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A couple of weeks ago, we learned about a new phishing campaign that delivered Trickbot in an attempt to harvest the credentials of online banking customers. This latest wave targeted UK users, pretending to come from HRMC (HM Revenue & Customs). The actors exploited a vulnerability in Internet Explorer (CVE-2018-8174), for which a patch was released in May 2018. Banking trojans constitute a significant threat to banking customers and small businesses. In this blog – the second in a series on threats to financial services – we delve into the threat of banking trojans in more detail.
A banking trojan is a form of malware that seeks to collect the credentials of online banking customers from infected machines. The malware is delivered through a variety of mechanisms, exploits a range of vulnerabilities, and increasingly incorporates additional functionality.
One of the oldest variants is Zeus, a trojan first spotted in 2007 in a campaign targeting the US Department of Transportation, that has since grown in popularity. Zeus’ author reportedly retired in 2010 and the Zeus source code was leaked the following year, giving way to a swathe of alternative variants.
Trickbot is one of many banking trojans active in 2018, others include UrSnif, Dridex, Retefe and Panda. As shown below, these can be delivered in a variety of ways, including botnets (often through phishing campaigns) like Necurs and exploit kits (often drive-by downloads from a compromise website or malvertising) such as RIG. Once delivered – often through spam emails – many variants rely on users downloading malicious Microsoft Word Documents. Some variants, such as Retefe, have leveraged ETERNALBLUE (an exploit for CVE-2017-0199).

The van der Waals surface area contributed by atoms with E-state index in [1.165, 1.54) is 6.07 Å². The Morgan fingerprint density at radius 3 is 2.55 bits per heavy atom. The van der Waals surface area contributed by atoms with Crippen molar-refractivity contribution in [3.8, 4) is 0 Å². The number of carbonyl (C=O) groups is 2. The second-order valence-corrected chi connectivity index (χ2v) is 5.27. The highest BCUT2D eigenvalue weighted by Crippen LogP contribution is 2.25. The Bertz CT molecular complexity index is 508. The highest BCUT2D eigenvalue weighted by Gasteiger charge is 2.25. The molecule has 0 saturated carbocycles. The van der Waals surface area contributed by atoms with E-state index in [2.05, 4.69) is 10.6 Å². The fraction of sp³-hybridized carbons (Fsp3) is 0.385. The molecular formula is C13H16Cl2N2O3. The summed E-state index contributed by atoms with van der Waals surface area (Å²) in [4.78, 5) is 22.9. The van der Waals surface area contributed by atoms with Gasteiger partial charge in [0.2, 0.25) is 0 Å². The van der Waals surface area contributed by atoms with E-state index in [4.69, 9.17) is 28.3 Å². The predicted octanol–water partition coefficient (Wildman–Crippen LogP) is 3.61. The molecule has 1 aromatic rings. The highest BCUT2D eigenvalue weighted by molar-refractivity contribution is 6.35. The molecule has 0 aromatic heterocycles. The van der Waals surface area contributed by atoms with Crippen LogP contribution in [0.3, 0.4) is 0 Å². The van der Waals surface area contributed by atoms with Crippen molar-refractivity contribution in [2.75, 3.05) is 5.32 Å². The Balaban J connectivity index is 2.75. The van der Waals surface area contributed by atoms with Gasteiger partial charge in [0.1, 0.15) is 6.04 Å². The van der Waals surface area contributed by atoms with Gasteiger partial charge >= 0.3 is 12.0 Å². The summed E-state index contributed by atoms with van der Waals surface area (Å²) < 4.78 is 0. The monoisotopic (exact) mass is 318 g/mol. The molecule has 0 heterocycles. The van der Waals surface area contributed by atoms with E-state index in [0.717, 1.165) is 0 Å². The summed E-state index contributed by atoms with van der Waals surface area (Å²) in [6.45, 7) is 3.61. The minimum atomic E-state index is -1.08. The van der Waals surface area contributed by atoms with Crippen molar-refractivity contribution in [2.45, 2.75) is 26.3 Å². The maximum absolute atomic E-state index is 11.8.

Table 1: Overview of most prominent banking trojans in 2018
With malware developers rapidly adding new functionality to these variants, it can be challenging to keep up-to-date with the threat posed by banking trojans. However, by understanding the common ways in which the trojans are delivered and infect your machine, it can help you make more informed about security controls and patch priorities.
Organizations should look at deploying a defense-in-depth strategy to protect against initial infection and for post-infection. A strategy for defense should use a blend of technical and non-technical controls in order to be most effective. Some of the components that should be used include:
For finance organizations, banking trojans targeting their employees and customers will be a concern. By taking these steps, organizations and individuals can better protect their sensitive logon information.
Stay tuned for our future blogs on other threats to financial services.
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